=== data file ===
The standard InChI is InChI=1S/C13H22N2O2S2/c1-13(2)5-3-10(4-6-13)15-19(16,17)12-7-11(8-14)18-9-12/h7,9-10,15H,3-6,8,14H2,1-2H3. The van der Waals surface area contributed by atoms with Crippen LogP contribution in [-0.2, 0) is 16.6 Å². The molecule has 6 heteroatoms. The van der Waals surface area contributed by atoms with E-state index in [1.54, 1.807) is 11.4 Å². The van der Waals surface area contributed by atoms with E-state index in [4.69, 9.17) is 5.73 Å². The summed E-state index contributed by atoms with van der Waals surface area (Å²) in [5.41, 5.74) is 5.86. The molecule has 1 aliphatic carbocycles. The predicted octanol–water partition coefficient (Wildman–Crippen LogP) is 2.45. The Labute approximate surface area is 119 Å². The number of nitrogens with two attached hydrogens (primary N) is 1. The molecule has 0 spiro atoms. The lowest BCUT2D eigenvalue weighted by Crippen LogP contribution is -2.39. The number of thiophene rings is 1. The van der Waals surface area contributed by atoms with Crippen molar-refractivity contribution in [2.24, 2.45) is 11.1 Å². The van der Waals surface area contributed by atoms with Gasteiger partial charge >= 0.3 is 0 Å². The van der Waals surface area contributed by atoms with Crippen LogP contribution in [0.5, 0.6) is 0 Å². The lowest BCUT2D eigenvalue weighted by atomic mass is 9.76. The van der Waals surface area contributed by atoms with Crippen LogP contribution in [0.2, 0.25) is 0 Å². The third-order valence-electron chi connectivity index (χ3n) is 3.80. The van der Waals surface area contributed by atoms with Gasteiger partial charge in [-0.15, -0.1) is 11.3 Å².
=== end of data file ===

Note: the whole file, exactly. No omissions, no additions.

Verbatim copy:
The standard InChI is InChI=1S/C13H22N2O2S2/c1-13(2)5-3-10(4-6-13)15-19(16,17)12-7-11(8-14)18-9-12/h7,9-10,15H,3-6,8,14H2,1-2H3. The van der Waals surface area contributed by atoms with Crippen LogP contribution in [-0.2, 0) is 16.6 Å². The molecule has 6 heteroatoms. The van der Waals surface area contributed by atoms with E-state index in [1.54, 1.807) is 11.4 Å². The van der Waals surface area contributed by atoms with E-state index in [4.69, 9.17) is 5.73 Å². The summed E-state index contributed by atoms with van der Waals surface area (Å²) in [5.41, 5.74) is 5.86. The molecule has 1 aliphatic carbocycles. The predicted octanol–water partition coefficient (Wildman–Crippen LogP) is 2.45. The Labute approximate surface area is 119 Å². The number of nitrogens with two attached hydrogens (primary N) is 1. The molecule has 0 spiro atoms. The lowest BCUT2D eigenvalue weighted by Crippen LogP contribution is -2.39. The number of thiophene rings is 1. The van der Waals surface area contributed by atoms with Crippen molar-refractivity contribution in [2.24, 2.45) is 11.1 Å². The van der Waals surface area contributed by atoms with Gasteiger partial charge >= 0.3 is 0 Å². The van der Waals surface area contributed by atoms with Crippen LogP contribution in [0.5, 0.6) is 0 Å². The lowest BCUT2D eigenvalue weighted by atomic mass is 9.76. The van der Waals surface area contributed by atoms with Crippen LogP contribution in [0.2, 0.25) is 0 Å². The third-order valence-electron chi connectivity index (χ3n) is 3.80. The van der Waals surface area contributed by atoms with Gasteiger partial charge in [-0.15, -0.1) is 11.3 Å².